Patrick Harris, MD1, Tasnia Matin, MD2, Nan Zhang, MS3, Malik Talha, MD3
1University of Alabama at Birmingham, Birmingham, AL; 2Medical University of South Carolina, Charleston, SC; 3Mayo Clinic, Scottsdale, AZ
Introduction: Crohn’s Disease (CD) is a chronic inflammatory condition, primarily of the gastrointestinal tract with an increasing incidence and prevalence worldwide. In clinical practice, gastroenterologists are often faced with challenges in evaluating disease activity, severity, and prognosis to guide appropriate management of CD. We studied the association between serum albumin level and the rate of active clinical disease in CD patients seen at a tertiary care Inflammatory Bowel Disease (IBD) referral center.
Methods: We designed a retrospective cohort study using adult patients ( > 18 years) with CD followed for at least one year at University of Alabama at Birmingham (UAB) IBD center by a single trained IBD specialist between 2014-2018. Serum albumin levels were divided into: low mean serum albumin (< =3.2 mg/dL) vs. appropriate mean serum albumin ( > 3.2 mg/dL). Clinical disease activity was measured using the Harvey-Bradshaw index (HBI). Active disease was defined as HBI score of 8 or higher. Poisson Regression Models (GPR) for Rate Data were used to estimate partially adjusted and fully adjusted incidence rate ratios (IRR) of active clinical disease among CD patients. We also examined IRRs for serum albumin level as a continuous variable.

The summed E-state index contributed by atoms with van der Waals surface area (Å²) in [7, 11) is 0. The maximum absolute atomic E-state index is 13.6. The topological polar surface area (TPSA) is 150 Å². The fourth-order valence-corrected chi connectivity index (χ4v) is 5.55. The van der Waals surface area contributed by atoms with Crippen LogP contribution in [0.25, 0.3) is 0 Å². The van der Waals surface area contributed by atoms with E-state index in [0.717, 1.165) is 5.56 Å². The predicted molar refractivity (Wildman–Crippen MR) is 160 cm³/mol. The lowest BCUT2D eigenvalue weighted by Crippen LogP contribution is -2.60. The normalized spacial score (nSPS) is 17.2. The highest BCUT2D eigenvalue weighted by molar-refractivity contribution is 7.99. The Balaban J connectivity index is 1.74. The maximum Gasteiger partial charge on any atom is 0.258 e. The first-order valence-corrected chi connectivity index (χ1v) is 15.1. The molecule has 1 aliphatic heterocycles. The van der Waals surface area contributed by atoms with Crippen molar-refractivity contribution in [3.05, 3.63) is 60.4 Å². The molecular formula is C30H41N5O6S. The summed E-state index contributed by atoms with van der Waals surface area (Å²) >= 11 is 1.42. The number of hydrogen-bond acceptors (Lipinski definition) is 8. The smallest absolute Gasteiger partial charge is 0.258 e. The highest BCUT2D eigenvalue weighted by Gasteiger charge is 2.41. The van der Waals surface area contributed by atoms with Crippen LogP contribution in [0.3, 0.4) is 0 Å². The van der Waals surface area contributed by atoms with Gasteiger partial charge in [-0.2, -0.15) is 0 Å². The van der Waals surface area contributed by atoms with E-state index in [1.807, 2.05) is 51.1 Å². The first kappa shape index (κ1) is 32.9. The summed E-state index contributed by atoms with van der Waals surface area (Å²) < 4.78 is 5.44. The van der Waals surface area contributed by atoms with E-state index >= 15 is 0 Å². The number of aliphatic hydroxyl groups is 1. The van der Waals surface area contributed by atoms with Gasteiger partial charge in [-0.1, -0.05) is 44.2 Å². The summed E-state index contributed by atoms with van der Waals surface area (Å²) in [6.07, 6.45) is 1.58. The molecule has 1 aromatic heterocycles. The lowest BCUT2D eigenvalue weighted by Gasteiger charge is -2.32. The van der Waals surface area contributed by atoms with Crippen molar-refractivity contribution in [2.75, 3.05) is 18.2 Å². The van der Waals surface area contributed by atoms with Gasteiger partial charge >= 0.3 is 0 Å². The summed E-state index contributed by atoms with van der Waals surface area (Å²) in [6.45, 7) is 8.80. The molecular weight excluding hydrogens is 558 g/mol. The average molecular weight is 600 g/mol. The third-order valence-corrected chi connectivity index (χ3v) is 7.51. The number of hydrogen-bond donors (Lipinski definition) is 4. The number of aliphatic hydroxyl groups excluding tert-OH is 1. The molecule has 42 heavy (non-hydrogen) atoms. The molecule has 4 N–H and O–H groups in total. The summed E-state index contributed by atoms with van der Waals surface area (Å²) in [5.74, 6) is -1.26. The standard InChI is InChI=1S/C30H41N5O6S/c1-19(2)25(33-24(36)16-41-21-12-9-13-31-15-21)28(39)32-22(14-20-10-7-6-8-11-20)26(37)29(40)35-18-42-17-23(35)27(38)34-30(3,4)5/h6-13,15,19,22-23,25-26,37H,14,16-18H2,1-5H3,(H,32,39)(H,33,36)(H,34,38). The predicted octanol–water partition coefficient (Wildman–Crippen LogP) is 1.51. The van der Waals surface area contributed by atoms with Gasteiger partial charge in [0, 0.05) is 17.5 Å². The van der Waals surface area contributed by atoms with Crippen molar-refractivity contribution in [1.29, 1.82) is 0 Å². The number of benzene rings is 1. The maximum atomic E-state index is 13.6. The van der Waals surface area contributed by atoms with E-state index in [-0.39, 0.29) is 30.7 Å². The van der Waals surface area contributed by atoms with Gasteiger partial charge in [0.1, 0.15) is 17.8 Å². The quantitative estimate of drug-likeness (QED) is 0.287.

Results: In this single IBD practice at UAB, 269 patients with CD had albumin drawn at initial visit and serially at each subsequent visit. Poisson regression model adjusted for age, gender, race, duration of disease, steroid use, smoking and Crohns location demonstrated that CD patients with a low mean serum albumin during clinical observation were approximately 1.5 times more likely to have active clinical disease during observation (IRR 1.49, 95%CI 1.04-2.15, P=0.032) compared to those with a serum albumin level of > 3.2 mg/dL. The adjusted model with serum albumin as a continuous variable demonstrated that with every unit (0.1 mg/dL) reduction in mean serum albumin, there was 30% higher likelihood of active Crohns in clinic (IRR 1.30, 95%CI 1.02-1.66, P=0.037).
Discussion: Lower mean serum albumin during clinical observation is associated with a higher likelihood of active clinical disease among CD patients. Whether interventions designed to correct or increase serum albumin stores / levels in these patients would be beneficial remains to be examined.
Citation: Patrick Harris, MD; Tasnia Matin, MD; Nan Zhang, MS; Malik Talha, MD. P1423 - ASSOCIATION BETWEEN SERUM ALBUMIN LEVELS AND THE RATE OF ACTIVE CROHN’S DISEASE IN PATIENTS SEEN AT A TERTIARY CARE IBD CENTER. Program No. P1423. ACG 2019 Annual Scientific Meeting Abstracts. San Antonio, Texas: American College of Gastroenterology.